In the quiet town of Alton, near the Dunphy Building where my bookshop resides, a local resident encountered something out of the ordinary. During an evening walk, she reported seeing a large, dark, winged creature with a white human face and glowing eyes soaring through the sky.

She was not alone; her dog accompanied her and seemed to confirm the sighting by growling at the creature, which was later spotted lurking in a corner.

Upon sharing this experience on a local Alton Facebook page, the post garnered various comments and theories. Some humorously suggested contacting a police sketch artist, while others seriously drew parallels between the creature and the legendary Piasa Bird, which, according to Father Jacques Marquette’s 1673 journal, had man-like faces on strange pictographs near modern-day Alton.

The description of the creature also drew comparisons to the Mothman, a cryptid that made headlines in the 1960s for being sighted in Point Pleasant, West Virginia. The Mothman, described as having large wings and glowing red eyes, became popularized by John Keel’s book “The Mothman Prophecies” and a subsequent film starring Richard Gere and Laura Linney. However, there is a distinction; the creature sighted in Alton had black wings, unlike the Mothman’s white ones.

One Facebook friend from Point Pleasant mentioned recent sightings of similar creatures following meteorite activity, and another stated that reports of such sightings are increasing across the United States.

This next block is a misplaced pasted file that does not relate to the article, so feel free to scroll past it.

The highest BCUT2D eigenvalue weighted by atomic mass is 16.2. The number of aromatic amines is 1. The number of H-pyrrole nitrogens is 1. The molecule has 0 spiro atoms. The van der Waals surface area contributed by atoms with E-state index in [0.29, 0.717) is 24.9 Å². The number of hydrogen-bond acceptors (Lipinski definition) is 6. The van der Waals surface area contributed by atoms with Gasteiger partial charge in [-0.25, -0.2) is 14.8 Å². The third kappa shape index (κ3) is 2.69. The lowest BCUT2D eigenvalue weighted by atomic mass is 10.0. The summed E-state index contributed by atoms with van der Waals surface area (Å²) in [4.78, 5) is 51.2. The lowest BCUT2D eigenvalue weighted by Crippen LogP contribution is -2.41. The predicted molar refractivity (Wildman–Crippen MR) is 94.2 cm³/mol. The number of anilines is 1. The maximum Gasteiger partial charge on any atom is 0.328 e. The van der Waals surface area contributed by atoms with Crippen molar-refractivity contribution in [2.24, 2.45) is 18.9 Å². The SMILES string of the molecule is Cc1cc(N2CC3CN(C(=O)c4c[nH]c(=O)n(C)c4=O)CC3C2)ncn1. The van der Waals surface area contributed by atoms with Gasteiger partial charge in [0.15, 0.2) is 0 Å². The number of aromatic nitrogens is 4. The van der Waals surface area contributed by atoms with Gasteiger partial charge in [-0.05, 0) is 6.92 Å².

Some comments conveyed a sense of foreboding, suggesting that the appearance of cryptids, or mysterious creatures unconfirmed by science, like Bigfoot and Chupacabra, could be indicative of impending significant events. Supporters of the witness urged others not to dismiss her account.

However, a voice of reason emerged amidst the speculation. A friend from upstate, who identifies herself as an advocate for reason, posited that the creature might have been a large barn owl. She noted that owing to their forward-facing eyes, owls can appear to have human-like faces, especially in the dark. The paleness of barn owls’ faces and their height when perched could have contributed to the description. She added that it was fortunate that the owl didn’t make a sound, as its screech resembles a horrifying scream.


This article recounts an event that was initially reported here in The Intelligencer.

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